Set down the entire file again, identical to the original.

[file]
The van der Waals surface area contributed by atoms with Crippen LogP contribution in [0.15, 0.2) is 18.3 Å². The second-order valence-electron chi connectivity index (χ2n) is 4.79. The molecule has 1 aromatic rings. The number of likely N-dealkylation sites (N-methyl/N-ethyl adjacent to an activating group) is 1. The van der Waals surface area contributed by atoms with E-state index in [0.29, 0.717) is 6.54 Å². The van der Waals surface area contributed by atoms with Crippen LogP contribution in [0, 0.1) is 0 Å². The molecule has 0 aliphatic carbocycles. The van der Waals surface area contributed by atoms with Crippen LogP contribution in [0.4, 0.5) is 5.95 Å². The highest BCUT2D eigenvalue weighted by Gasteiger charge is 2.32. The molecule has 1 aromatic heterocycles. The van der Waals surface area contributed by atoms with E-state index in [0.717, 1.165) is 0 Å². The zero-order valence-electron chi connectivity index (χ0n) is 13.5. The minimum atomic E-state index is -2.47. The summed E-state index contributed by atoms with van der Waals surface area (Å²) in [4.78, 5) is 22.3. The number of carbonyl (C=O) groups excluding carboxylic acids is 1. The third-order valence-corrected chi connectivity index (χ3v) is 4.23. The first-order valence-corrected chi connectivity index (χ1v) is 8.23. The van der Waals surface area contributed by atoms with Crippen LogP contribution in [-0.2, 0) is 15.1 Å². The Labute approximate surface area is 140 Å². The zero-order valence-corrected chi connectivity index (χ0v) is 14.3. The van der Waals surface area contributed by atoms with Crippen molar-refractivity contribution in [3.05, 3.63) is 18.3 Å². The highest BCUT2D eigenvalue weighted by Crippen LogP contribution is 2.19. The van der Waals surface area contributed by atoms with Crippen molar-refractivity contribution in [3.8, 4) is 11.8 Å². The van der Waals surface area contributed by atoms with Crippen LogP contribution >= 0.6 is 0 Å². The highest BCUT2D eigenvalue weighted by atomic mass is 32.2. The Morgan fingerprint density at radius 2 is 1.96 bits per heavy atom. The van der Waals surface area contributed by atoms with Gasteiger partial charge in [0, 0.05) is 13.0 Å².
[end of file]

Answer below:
The van der Waals surface area contributed by atoms with Crippen LogP contribution in [0.15, 0.2) is 18.3 Å². The second-order valence-electron chi connectivity index (χ2n) is 4.79. The molecule has 1 aromatic rings. The number of likely N-dealkylation sites (N-methyl/N-ethyl adjacent to an activating group) is 1. The van der Waals surface area contributed by atoms with E-state index in [0.29, 0.717) is 6.54 Å². The van der Waals surface area contributed by atoms with Crippen LogP contribution in [0, 0.1) is 0 Å². The molecule has 0 aliphatic carbocycles. The van der Waals surface area contributed by atoms with Crippen LogP contribution in [0.4, 0.5) is 5.95 Å². The highest BCUT2D eigenvalue weighted by Gasteiger charge is 2.32. The molecule has 1 aromatic heterocycles. The van der Waals surface area contributed by atoms with E-state index in [0.717, 1.165) is 0 Å². The zero-order valence-electron chi connectivity index (χ0n) is 13.5. The minimum atomic E-state index is -2.47. The summed E-state index contributed by atoms with van der Waals surface area (Å²) in [4.78, 5) is 22.3. The number of carbonyl (C=O) groups excluding carboxylic acids is 1. The third-order valence-corrected chi connectivity index (χ3v) is 4.23. The first-order valence-corrected chi connectivity index (χ1v) is 8.23. The van der Waals surface area contributed by atoms with Crippen LogP contribution in [-0.2, 0) is 15.1 Å². The Labute approximate surface area is 140 Å². The zero-order valence-corrected chi connectivity index (χ0v) is 14.3. The van der Waals surface area contributed by atoms with Crippen molar-refractivity contribution in [3.05, 3.63) is 18.3 Å². The highest BCUT2D eigenvalue weighted by Crippen LogP contribution is 2.19. The van der Waals surface area contributed by atoms with Crippen molar-refractivity contribution in [3.8, 4) is 11.8 Å². The van der Waals surface area contributed by atoms with Crippen LogP contribution >= 0.6 is 0 Å². The highest BCUT2D eigenvalue weighted by atomic mass is 32.2. The Morgan fingerprint density at radius 2 is 1.96 bits per heavy atom. The van der Waals surface area contributed by atoms with Gasteiger partial charge in [0, 0.05) is 13.0 Å².